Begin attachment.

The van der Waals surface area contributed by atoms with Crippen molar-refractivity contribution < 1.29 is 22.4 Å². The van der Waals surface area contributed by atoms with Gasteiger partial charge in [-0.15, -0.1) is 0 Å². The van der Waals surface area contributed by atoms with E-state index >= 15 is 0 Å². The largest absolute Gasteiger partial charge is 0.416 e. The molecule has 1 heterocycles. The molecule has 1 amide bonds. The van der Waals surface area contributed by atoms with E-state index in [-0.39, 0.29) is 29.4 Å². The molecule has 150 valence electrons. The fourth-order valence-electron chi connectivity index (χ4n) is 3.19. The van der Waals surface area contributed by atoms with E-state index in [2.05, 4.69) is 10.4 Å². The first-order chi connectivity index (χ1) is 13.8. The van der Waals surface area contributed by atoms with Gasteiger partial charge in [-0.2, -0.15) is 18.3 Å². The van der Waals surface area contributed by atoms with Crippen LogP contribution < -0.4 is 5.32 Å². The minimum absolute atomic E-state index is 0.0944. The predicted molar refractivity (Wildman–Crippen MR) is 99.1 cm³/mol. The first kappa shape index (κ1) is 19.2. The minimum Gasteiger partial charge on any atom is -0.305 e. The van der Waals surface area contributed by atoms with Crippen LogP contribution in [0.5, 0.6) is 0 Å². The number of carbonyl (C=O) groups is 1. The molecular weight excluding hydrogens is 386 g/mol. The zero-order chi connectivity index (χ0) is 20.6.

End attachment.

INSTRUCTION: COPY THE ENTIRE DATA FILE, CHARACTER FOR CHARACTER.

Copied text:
The van der Waals surface area contributed by atoms with Crippen molar-refractivity contribution < 1.29 is 22.4 Å². The van der Waals surface area contributed by atoms with Gasteiger partial charge in [-0.15, -0.1) is 0 Å². The van der Waals surface area contributed by atoms with E-state index >= 15 is 0 Å². The largest absolute Gasteiger partial charge is 0.416 e. The molecule has 1 heterocycles. The molecule has 1 amide bonds. The van der Waals surface area contributed by atoms with E-state index in [-0.39, 0.29) is 29.4 Å². The molecule has 150 valence electrons. The fourth-order valence-electron chi connectivity index (χ4n) is 3.19. The van der Waals surface area contributed by atoms with E-state index in [2.05, 4.69) is 10.4 Å². The first-order chi connectivity index (χ1) is 13.8. The van der Waals surface area contributed by atoms with Gasteiger partial charge in [-0.2, -0.15) is 18.3 Å². The van der Waals surface area contributed by atoms with Crippen LogP contribution < -0.4 is 5.32 Å². The minimum absolute atomic E-state index is 0.0944. The predicted molar refractivity (Wildman–Crippen MR) is 99.1 cm³/mol. The first kappa shape index (κ1) is 19.2. The minimum Gasteiger partial charge on any atom is -0.305 e. The van der Waals surface area contributed by atoms with Crippen LogP contribution in [0.5, 0.6) is 0 Å². The number of carbonyl (C=O) groups is 1. The molecular weight excluding hydrogens is 386 g/mol. The zero-order chi connectivity index (χ0) is 20.6.